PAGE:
Monday, September 2, 2013

Enjoying the Process

"Focus, while I display flows ferocious."--Busta Rhymes, "Everything Remains Raw"

Consistently converting winning positions is one of the greatest challenges that a chess player faces. Perhaps the biggest difference between Masters and non-Masters is that Masters are much more proficient at winning the games that they "should" win. I have worked very hard to improve at this phase of the game and I have made enough progress to maintain an Expert rating but not quite enough progress to earn the Master title. Throughout my chess career I have sought the advice of Masters on this subject, trying to gain insight about how their minds function when victory is in sight but not yet secured.

When I was a Class A player trying to reach Expert level in the early 1990s, Senior Master Boris Men explained to me that when you have the advantage the most important thing is to "play against your opponent's play." I had never heard this expression before, though I later realized that it is a standard Master level technique. The idea is that by squelching any possible counterplay you will force your opponent to either trade pieces or else place his pieces passively; this is much more prudent than chasing after stray pawns or prematurely launching an attack that could weaken your position. SM Men's advice has helped me a lot, though following through on his prescription is easier said than done.

More recently, Hans Multhopp, a USCF Master who is also a FIDE Master, told me to enjoy the winning process. At first I thought that he meant savor the prospect of victory--by cultivating the Relentless mindset of champions like Michael Jordan, Tiger Woods and Kobe Bryant, players who are not satisfied until they dominate and destroy their opponents--but Multhopp clarified that a chess player should enjoy looking for the best moves and solving problems over the board. Chess should be fun! When you are winning a chess game it is easy to become bored, stressed out and/or distracted but ideally one should remain focused and joyful.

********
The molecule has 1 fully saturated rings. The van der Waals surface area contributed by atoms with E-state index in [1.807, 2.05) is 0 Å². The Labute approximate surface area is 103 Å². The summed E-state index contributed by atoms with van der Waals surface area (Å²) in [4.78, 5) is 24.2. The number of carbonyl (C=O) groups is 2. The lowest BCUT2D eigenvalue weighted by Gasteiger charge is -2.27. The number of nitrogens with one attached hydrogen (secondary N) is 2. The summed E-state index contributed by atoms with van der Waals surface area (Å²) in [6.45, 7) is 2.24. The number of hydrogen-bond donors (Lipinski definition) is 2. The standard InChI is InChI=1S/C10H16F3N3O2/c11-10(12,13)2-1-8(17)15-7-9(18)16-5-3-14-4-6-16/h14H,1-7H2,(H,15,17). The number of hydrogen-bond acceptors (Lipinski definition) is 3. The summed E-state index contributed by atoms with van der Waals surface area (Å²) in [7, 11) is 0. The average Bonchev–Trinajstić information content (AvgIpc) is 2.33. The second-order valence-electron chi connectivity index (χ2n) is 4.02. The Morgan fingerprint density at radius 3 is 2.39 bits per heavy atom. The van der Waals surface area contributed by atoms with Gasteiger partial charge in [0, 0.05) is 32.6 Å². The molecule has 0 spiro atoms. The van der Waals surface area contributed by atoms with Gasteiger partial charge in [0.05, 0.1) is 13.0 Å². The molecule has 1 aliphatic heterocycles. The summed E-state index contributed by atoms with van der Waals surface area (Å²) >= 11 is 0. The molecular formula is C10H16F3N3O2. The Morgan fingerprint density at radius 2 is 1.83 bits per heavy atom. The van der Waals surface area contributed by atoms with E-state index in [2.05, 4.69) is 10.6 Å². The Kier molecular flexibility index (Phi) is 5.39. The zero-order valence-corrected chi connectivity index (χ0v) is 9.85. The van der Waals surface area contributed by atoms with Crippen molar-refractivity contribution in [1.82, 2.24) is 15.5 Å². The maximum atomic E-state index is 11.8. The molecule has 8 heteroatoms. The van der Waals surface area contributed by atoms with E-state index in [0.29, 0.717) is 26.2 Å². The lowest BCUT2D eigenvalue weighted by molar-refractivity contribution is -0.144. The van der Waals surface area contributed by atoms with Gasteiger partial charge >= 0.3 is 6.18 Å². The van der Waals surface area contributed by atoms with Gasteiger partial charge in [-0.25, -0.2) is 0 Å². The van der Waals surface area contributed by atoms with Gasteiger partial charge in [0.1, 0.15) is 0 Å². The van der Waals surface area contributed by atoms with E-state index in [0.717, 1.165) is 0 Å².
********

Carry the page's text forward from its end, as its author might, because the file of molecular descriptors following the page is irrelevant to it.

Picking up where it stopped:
This is one of the many ways that chess is a metaphor for life. In The Spiritual Practices of the Ninja: Mastering the Four Gates to Freedom, Ross Heaven writes, "Life is meant to be played with, not stressed over." Having a winning position can be more nerve-wracking than having a losing position, because the losing player may have already resigned himself to his fate while the winning player, paradoxically, has everything to lose if he makes one false move. Chess can be a masochistic endeavor: we suffer when we are losing because we hate to lose but we also suffer when we are winning because we are afraid that we might lose! I overheard an International Master exclaim, "I hate this game!"--and this was after he had just won from a losing position. Something is very wrong if someone who has reached the 99th percentile in his chosen endeavor feels miserable after winning a game instead of being happy not just for the victory but also for becoming so proficient and accomplished in such a challenging sport/art. Caissa is a mistress who both tempts and torments her lovers.

I am more convinced than ever that Multhopp is right: enjoying the process is the key not just to attaining chess mastery but also the key to getting the most out of chess--and life. Making Master is a worthy goal but achieving mastery of one's emotions--"If you can meet with Triumph and Disaster/And treat those two impostors just the same," as Kipling put it--is the ultimate goal. Win or lose, in chess or in life, I am fighting to not say/feel, "I hate this game!"

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